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For I am not ashamed of the gospel
Romans 1:16 It is still the goal of Christianity to share the gospel with everyone.
“For I am not ashamed of the gospel, for it is the power of God for salvation to everyone who believes, to the Jew first and also to the Greek.”
Romans 1:16 NASB1995
As promised in my last post on Saturday, October 7, today I’m looking at Romans 1:16. It’s the companion verse to Romans 1:17 (For in it the righteousness of God is revealed from faith to faith; as it is written, “But the righteous man shall live by faith.”) which you can learn more about here.
In Chapter 1 of this epistle, Paul is writing to the church in Rome, promising to visit them when he is able. In the previous devotional, I pointed out that “the theme of the epistle is this: the righteousness of God, as revealed in the gospel of Jesus Christ.” Together, Romans 1:16 and 1:17 are the heart of the epistle — Australian Bible scholar Leon Morris said “These two verses have an importance out of all proportion to their length.”
It may seem that Paul’s opening statement in this verse — “For I am not ashamed of the gospel of Christ” — is a bit odd… Paul is opening his heart to the recipients of the epistle, noting that the sophisticated Romans might be embarrassed about a gospel that has been enthusiastically received by the lower classes and focuses on a Jewish savior who was crucified. Paul, however, is not ashamed at all of the gospel of Christ.
He explains why in the next group of words. Paul knows that the gospel has a built-in, God-given power. As followers of Christ, we don’t give the gospel power, but by presenting the Good News to others effectively, we stop impeding its power. Morris goes on to say:
“The gospel is not advice to people, suggesting that they lift themselves. It is power. It lifts them up. Paul does not say that the gospel brings power, but that it is power, and God’s power at that.”1
The Romans would listen to Paul’s words about power, as power was what the city personified at the time — the power of a huge empire. However, even with all of that political, military, and imperial power, no Roman citizen could hope to make himself or herself righteous before God!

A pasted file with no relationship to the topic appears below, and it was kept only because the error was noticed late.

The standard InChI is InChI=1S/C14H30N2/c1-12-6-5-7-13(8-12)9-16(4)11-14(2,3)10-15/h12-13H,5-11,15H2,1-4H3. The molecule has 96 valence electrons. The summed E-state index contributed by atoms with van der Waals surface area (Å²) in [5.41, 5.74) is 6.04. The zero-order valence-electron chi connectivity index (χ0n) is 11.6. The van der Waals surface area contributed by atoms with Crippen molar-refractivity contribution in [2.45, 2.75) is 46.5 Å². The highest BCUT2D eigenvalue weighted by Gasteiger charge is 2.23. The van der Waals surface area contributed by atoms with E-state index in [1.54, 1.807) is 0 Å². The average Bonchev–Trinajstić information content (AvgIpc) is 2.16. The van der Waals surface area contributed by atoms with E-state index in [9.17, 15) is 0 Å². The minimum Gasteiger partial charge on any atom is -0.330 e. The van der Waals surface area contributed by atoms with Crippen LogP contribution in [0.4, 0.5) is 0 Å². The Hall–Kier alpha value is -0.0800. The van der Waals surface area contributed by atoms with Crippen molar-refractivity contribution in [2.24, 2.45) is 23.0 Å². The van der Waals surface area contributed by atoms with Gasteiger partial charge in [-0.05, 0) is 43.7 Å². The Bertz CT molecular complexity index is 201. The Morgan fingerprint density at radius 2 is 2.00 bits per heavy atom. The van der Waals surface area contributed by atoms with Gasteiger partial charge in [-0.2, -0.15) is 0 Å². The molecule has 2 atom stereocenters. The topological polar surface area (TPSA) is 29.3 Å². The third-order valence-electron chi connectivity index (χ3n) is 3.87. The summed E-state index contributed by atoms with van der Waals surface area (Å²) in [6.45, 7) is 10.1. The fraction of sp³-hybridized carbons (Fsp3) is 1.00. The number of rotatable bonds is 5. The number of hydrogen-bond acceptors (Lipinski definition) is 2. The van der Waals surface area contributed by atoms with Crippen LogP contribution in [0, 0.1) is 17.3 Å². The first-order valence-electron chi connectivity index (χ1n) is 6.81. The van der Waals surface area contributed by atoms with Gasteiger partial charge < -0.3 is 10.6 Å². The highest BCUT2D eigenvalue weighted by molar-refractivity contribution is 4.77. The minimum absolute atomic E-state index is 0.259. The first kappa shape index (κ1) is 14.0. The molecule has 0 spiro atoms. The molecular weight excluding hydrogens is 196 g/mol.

What can God provide the Romans? Salvation. Many of the philosophers of the time knew that their society was sick and needed spiritual healing in the form of salvation. Caesar couldn’t provide that peace, only God.
And to whom was God providing salvation? Everyone who believes. By making belief in the risen Christ the only requirement for salvation, God will not hold back salvation from any believer.
The last words of this verse essentially open the gospel to everyone. Paul is saying that the gospel was to be presented first to the ethnic and cultural Jews who already knew of and worshipped God. It would then be presented to the cultural Greeks — not someone who was a native of Greece, but anyone from the region who knew the culture and philosophy of Greece.
This was demonstrated by Jesus during His ministry, as well as during the early ministry of the disciples. It is still the goal of Christianity to share the gospel with everyone. As Jesus said in Matthew 28:19-20 (also known as The Great Commission),
“Go therefore and make disciples of all the nations, baptizing them in the name of the Father and the Son and the Holy Spirit, teaching them to observe all that I commanded you; and lo, I am with you always, even to the end of the age.””
Do not be ashamed of the gospel. Instead, share it with everyone you can!
Heaven On Wheels Daily Prayer:
Heavenly Father, I pray that I may be like Paul, boldly proclaiming the gospel of Christ to all I meet. Only in Christ is there hope, love, life and light. The gospel of Christ is the power of God bringing salvation to all who believe in He who died on the cross and rose from the dead. Let me praise and glorify my Savior forever, AMEN.
Morris, Leon "The Epistle to the Romans" (Grand Rapids, Michigan: Eerdmans, 1988)